I should start by saying that I mostly like all of James Joyner’s new guest posters over at OTB And so far, I’ve liked Steve Verdon. I’m sure many people find him (like me) often a tad caustic, but I admire someone who will stand up and call a dimwit a dimwit.
Having said that; He blew it…. a mile high.
(He gave no link for his excerpt, so I have none)
Dover High School Administrators: Dimwits
The Pennsylvania Academic Standards require students to learn about Darwin’s theory of evolution and eventually to take a standardized test of which evolution is a part.
Because Darwin’s theory is a theory, it continues to be tested as new evidence is discovered. The theory is not a fact. Gaps in the theory exist for which there is no evidence. A theory is defined as a well-tested explanation that unifies a broad range of observations.
Intelligent design is an explanation of the origin of life that differs from Darwin’s view. The reference book, “Of Pandas and People,” is available for students who might be interested in gaining an understanding of what intelligent design actually involves.
With respect to any theory, students are encouraged to keep an open mind. The school leaves the discussion of the origins of life to individual students and their families. As a standards-driven district, class instruction focuses upon preparing students to achieve proficiency on standards-based assessments.
Well it isn’t as bad as it could be. At least they make the tautological statement that a theory is just a theory instead of saying evolution is a theory (i.e., evolution is a fact, the theory of evolution is “just” a theory). Of course, this is true of all theories. The statement that theory is just a theory is like saying, rain is just rain. It is an obvious truism that contains almost no information.
There are gaps in a great many theories. All theories have controversies. These two facts do not render theories false, meaningless nor does it mean that alternatives are to be considered on equal footing. Such views underscore either an empty-headed understanding of science or it is a sign of dishonesty. …
Also, I think it is misleading to simply say that students should keep an open mind about any scientific theory in general. Science does not work that way. Theories are ranked according to how well the theories fit the data. If a theory does not fit the data as well as another theory why should we opt for the theory with less explanatory power?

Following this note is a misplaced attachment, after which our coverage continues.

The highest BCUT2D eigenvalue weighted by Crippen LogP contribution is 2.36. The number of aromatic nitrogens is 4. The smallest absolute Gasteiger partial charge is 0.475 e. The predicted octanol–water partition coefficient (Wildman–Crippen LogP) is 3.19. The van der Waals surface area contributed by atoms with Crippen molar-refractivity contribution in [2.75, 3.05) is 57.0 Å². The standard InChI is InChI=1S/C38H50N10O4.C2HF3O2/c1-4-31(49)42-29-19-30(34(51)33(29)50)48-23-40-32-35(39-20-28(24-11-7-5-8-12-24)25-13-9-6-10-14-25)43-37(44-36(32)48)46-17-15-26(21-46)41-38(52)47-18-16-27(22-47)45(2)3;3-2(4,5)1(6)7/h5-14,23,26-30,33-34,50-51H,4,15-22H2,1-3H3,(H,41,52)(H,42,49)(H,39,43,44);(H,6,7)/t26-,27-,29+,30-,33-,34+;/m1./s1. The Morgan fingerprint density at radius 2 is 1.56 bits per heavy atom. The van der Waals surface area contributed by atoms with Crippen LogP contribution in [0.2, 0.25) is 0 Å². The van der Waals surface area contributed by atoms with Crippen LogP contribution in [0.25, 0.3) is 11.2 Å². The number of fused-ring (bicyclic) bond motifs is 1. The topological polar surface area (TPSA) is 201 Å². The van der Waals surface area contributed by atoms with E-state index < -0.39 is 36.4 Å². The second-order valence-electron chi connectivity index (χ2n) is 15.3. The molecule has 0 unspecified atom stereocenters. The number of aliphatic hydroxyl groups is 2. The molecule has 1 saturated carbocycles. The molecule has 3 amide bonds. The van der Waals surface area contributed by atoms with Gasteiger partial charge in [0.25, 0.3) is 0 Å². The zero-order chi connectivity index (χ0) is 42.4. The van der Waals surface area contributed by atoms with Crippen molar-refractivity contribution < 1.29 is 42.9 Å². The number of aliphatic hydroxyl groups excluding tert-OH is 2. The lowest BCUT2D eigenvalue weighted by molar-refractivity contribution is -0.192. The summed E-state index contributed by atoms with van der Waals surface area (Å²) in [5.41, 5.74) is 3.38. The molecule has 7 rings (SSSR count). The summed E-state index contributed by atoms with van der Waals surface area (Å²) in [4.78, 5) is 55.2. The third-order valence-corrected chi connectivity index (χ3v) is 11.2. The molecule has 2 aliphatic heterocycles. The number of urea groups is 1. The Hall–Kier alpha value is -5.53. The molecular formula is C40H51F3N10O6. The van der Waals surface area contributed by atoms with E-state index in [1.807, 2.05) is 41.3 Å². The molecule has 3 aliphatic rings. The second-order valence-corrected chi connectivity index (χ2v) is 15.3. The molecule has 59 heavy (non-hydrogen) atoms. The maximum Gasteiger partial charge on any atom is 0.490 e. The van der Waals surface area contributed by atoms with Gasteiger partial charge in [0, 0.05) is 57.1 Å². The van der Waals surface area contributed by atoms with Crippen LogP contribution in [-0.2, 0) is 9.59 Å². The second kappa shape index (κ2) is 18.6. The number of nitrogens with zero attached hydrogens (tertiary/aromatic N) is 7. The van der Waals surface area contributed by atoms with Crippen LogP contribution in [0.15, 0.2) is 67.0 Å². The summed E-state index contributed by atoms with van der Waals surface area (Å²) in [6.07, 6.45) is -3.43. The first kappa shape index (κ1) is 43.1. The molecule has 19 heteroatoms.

Excuse me? Did he just say, “I think it is misleading to simply say that students should keep an open mind about any scientific theory in general.” WOW! The ego of man on proud display.
Considering he prides himself on being a scientist, I’m quite stunned he said that. I guess Steve would have thrown rocks at Copernicus.*
The guidelines were extremely well thought out and well worded. It covered all aspects fairly. (and that’s hard to come by nowadays.)
In case Steve was asleep in 9th grade, the Sun does not rotate around the Earth, the planet is not flat and angels do not dance on the heads of pins. If there is one truism in science is, it is that the more man is convinced he is right, the more often he is proven wrong. And every generation thinks theirs’ is enlightened – immune to such folly.
If there is a ‘dimwit’ to be castigated, it is Steve himself for unfathomable hubris.
When you fail to question a theory, you have officially made your beliefs into a religion.
Clarification: I get his point that “there are theories and then there are theories.” In rereading my post it looked like that was my only problem with it. It was not. I disagree strongly with refusing to teach another theory because “we all know” which one is right. History should have taught us the danger in that.
I tried very hard to NOT talk about the merits of one theory over another and perhaps I was unclear.
I’ll stop now, lest I change the discussion from one of the scientific method to one of the origin of man. (which I’m not discussing, but I’ll put a further comment in the comments)
*Postscript: Contrary to the (modern) legend, Copernicus was not stoned to death. His work was actually published just a few weeks before his death and he never knew the stir it would cause.